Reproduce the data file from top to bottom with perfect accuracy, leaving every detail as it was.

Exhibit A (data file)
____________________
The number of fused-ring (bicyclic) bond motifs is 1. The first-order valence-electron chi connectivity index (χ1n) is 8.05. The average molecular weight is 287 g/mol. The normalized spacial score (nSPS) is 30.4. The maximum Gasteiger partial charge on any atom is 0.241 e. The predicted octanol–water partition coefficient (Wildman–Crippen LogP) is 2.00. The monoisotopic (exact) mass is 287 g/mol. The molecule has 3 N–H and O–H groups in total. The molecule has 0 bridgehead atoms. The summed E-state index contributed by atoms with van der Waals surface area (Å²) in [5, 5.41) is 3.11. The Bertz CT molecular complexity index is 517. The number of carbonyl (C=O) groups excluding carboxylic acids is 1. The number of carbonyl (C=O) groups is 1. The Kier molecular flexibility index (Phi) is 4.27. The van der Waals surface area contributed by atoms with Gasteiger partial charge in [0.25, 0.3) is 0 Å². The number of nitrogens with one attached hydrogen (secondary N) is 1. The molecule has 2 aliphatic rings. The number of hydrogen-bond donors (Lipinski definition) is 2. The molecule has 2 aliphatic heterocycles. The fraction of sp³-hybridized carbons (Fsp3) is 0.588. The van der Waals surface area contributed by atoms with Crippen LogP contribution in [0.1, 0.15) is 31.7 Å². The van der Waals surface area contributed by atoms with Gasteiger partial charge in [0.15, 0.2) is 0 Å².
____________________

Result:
The number of fused-ring (bicyclic) bond motifs is 1. The first-order valence-electron chi connectivity index (χ1n) is 8.05. The average molecular weight is 287 g/mol. The normalized spacial score (nSPS) is 30.4. The maximum Gasteiger partial charge on any atom is 0.241 e. The predicted octanol–water partition coefficient (Wildman–Crippen LogP) is 2.00. The monoisotopic (exact) mass is 287 g/mol. The molecule has 3 N–H and O–H groups in total. The molecule has 0 bridgehead atoms. The summed E-state index contributed by atoms with van der Waals surface area (Å²) in [5, 5.41) is 3.11. The Bertz CT molecular complexity index is 517. The number of carbonyl (C=O) groups excluding carboxylic acids is 1. The number of carbonyl (C=O) groups is 1. The Kier molecular flexibility index (Phi) is 4.27. The van der Waals surface area contributed by atoms with Gasteiger partial charge in [0.25, 0.3) is 0 Å². The number of nitrogens with one attached hydrogen (secondary N) is 1. The molecule has 2 aliphatic rings. The number of hydrogen-bond donors (Lipinski definition) is 2. The molecule has 2 aliphatic heterocycles. The fraction of sp³-hybridized carbons (Fsp3) is 0.588. The van der Waals surface area contributed by atoms with Crippen LogP contribution in [0.1, 0.15) is 31.7 Å². The van der Waals surface area contributed by atoms with Gasteiger partial charge in [0.15, 0.2) is 0 Å².